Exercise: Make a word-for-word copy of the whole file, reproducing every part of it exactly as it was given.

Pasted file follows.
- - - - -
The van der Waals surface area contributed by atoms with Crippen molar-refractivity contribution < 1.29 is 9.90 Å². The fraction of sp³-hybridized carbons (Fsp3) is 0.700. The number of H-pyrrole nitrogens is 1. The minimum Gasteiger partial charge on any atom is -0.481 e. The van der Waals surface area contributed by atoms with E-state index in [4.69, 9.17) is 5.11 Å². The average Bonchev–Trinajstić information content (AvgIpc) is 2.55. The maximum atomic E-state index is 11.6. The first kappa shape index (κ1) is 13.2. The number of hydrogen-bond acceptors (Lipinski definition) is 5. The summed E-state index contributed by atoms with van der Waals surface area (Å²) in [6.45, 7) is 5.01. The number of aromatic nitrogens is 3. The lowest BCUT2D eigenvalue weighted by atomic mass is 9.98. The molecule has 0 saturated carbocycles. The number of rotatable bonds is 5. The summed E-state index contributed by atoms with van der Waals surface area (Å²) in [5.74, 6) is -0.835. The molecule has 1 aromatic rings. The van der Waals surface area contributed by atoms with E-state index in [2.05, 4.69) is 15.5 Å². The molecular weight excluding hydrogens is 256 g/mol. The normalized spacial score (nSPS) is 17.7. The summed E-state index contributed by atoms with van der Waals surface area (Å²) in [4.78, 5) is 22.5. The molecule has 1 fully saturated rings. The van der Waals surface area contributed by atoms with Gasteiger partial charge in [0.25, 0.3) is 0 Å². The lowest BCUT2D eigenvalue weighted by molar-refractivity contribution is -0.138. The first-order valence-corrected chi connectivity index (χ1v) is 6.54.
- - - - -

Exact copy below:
The van der Waals surface area contributed by atoms with Crippen molar-refractivity contribution < 1.29 is 9.90 Å². The fraction of sp³-hybridized carbons (Fsp3) is 0.700. The number of H-pyrrole nitrogens is 1. The minimum Gasteiger partial charge on any atom is -0.481 e. The van der Waals surface area contributed by atoms with E-state index in [4.69, 9.17) is 5.11 Å². The average Bonchev–Trinajstić information content (AvgIpc) is 2.55. The maximum atomic E-state index is 11.6. The first kappa shape index (κ1) is 13.2. The number of hydrogen-bond acceptors (Lipinski definition) is 5. The summed E-state index contributed by atoms with van der Waals surface area (Å²) in [6.45, 7) is 5.01. The number of aromatic nitrogens is 3. The lowest BCUT2D eigenvalue weighted by atomic mass is 9.98. The molecule has 0 saturated carbocycles. The number of rotatable bonds is 5. The summed E-state index contributed by atoms with van der Waals surface area (Å²) in [5.74, 6) is -0.835. The molecule has 1 aromatic rings. The van der Waals surface area contributed by atoms with E-state index in [2.05, 4.69) is 15.5 Å². The molecular weight excluding hydrogens is 256 g/mol. The normalized spacial score (nSPS) is 17.7. The summed E-state index contributed by atoms with van der Waals surface area (Å²) in [4.78, 5) is 22.5. The molecule has 1 fully saturated rings. The van der Waals surface area contributed by atoms with Gasteiger partial charge in [0.25, 0.3) is 0 Å². The lowest BCUT2D eigenvalue weighted by molar-refractivity contribution is -0.138. The first-order valence-corrected chi connectivity index (χ1v) is 6.54.